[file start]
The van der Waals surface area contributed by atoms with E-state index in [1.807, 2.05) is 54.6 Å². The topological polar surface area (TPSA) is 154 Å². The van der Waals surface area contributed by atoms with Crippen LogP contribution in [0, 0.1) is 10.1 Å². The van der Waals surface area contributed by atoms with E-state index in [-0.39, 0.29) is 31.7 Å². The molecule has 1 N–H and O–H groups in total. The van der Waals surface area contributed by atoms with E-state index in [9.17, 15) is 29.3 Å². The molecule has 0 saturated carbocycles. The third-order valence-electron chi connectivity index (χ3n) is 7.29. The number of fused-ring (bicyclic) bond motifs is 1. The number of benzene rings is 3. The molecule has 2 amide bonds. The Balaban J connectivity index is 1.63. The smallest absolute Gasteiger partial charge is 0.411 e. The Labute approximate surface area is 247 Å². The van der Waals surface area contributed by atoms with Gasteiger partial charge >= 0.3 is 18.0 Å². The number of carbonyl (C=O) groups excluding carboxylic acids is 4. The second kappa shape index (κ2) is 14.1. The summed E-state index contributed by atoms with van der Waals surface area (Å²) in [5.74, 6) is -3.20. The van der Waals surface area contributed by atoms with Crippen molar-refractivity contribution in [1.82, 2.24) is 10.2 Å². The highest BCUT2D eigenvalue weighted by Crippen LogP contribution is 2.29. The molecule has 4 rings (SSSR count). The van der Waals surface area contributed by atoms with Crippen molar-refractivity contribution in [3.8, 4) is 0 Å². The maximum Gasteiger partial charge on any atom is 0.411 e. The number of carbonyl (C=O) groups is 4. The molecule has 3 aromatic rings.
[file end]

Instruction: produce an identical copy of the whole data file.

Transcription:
The van der Waals surface area contributed by atoms with E-state index in [1.807, 2.05) is 54.6 Å². The topological polar surface area (TPSA) is 154 Å². The van der Waals surface area contributed by atoms with Crippen LogP contribution in [0, 0.1) is 10.1 Å². The van der Waals surface area contributed by atoms with E-state index in [-0.39, 0.29) is 31.7 Å². The molecule has 1 N–H and O–H groups in total. The van der Waals surface area contributed by atoms with E-state index in [9.17, 15) is 29.3 Å². The molecule has 0 saturated carbocycles. The third-order valence-electron chi connectivity index (χ3n) is 7.29. The number of fused-ring (bicyclic) bond motifs is 1. The number of benzene rings is 3. The molecule has 2 amide bonds. The Balaban J connectivity index is 1.63. The smallest absolute Gasteiger partial charge is 0.411 e. The Labute approximate surface area is 247 Å². The van der Waals surface area contributed by atoms with Gasteiger partial charge >= 0.3 is 18.0 Å². The number of carbonyl (C=O) groups excluding carboxylic acids is 4. The second kappa shape index (κ2) is 14.1. The summed E-state index contributed by atoms with van der Waals surface area (Å²) in [5.74, 6) is -3.20. The van der Waals surface area contributed by atoms with Crippen molar-refractivity contribution in [1.82, 2.24) is 10.2 Å². The highest BCUT2D eigenvalue weighted by Crippen LogP contribution is 2.29. The molecule has 4 rings (SSSR count). The van der Waals surface area contributed by atoms with Crippen molar-refractivity contribution in [3.8, 4) is 0 Å². The maximum Gasteiger partial charge on any atom is 0.411 e. The number of carbonyl (C=O) groups is 4. The molecule has 3 aromatic rings.